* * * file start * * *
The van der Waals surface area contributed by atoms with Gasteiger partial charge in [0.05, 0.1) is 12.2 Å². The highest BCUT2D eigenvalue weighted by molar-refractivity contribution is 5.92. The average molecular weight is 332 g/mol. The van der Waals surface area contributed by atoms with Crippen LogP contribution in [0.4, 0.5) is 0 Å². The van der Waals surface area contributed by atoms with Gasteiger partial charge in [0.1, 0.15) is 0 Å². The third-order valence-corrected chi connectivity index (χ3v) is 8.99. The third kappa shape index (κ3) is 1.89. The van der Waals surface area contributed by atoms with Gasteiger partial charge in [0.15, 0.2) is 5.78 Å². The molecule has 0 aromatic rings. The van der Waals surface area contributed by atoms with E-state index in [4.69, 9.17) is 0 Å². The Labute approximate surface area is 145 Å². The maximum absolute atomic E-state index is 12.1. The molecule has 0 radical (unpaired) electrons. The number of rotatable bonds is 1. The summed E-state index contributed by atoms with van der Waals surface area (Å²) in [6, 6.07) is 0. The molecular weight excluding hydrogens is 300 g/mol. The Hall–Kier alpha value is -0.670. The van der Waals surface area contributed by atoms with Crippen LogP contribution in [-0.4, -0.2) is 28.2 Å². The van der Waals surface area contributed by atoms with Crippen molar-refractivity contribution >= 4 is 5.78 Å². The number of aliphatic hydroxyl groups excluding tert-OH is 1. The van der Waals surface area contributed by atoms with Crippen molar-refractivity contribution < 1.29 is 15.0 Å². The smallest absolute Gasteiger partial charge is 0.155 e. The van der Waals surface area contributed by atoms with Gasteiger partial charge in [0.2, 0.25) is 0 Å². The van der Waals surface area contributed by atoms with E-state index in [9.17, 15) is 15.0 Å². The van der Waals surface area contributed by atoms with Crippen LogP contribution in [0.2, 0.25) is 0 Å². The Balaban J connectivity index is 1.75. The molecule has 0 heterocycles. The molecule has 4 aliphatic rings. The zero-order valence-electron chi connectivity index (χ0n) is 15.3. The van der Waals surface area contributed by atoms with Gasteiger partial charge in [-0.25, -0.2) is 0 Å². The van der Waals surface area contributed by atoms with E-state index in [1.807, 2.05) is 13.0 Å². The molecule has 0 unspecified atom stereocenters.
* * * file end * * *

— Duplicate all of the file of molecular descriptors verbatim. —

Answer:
The van der Waals surface area contributed by atoms with Gasteiger partial charge in [0.05, 0.1) is 12.2 Å². The highest BCUT2D eigenvalue weighted by molar-refractivity contribution is 5.92. The average molecular weight is 332 g/mol. The van der Waals surface area contributed by atoms with Crippen LogP contribution in [0.4, 0.5) is 0 Å². The van der Waals surface area contributed by atoms with Gasteiger partial charge in [0.1, 0.15) is 0 Å². The third-order valence-corrected chi connectivity index (χ3v) is 8.99. The third kappa shape index (κ3) is 1.89. The van der Waals surface area contributed by atoms with Gasteiger partial charge in [0.15, 0.2) is 5.78 Å². The molecule has 0 aromatic rings. The van der Waals surface area contributed by atoms with E-state index in [4.69, 9.17) is 0 Å². The Labute approximate surface area is 145 Å². The maximum absolute atomic E-state index is 12.1. The molecule has 0 radical (unpaired) electrons. The number of rotatable bonds is 1. The summed E-state index contributed by atoms with van der Waals surface area (Å²) in [6, 6.07) is 0. The molecular weight excluding hydrogens is 300 g/mol. The Hall–Kier alpha value is -0.670. The van der Waals surface area contributed by atoms with Crippen LogP contribution in [-0.4, -0.2) is 28.2 Å². The van der Waals surface area contributed by atoms with Crippen molar-refractivity contribution >= 4 is 5.78 Å². The number of aliphatic hydroxyl groups excluding tert-OH is 1. The van der Waals surface area contributed by atoms with Crippen molar-refractivity contribution < 1.29 is 15.0 Å². The smallest absolute Gasteiger partial charge is 0.155 e. The van der Waals surface area contributed by atoms with Gasteiger partial charge in [0.2, 0.25) is 0 Å². The van der Waals surface area contributed by atoms with E-state index in [9.17, 15) is 15.0 Å². The van der Waals surface area contributed by atoms with Crippen LogP contribution in [0.2, 0.25) is 0 Å². The Balaban J connectivity index is 1.75. The molecule has 0 heterocycles. The molecule has 4 aliphatic rings. The zero-order valence-electron chi connectivity index (χ0n) is 15.3. The van der Waals surface area contributed by atoms with Gasteiger partial charge in [-0.25, -0.2) is 0 Å². The van der Waals surface area contributed by atoms with E-state index in [1.807, 2.05) is 13.0 Å². The molecule has 0 unspecified atom stereocenters.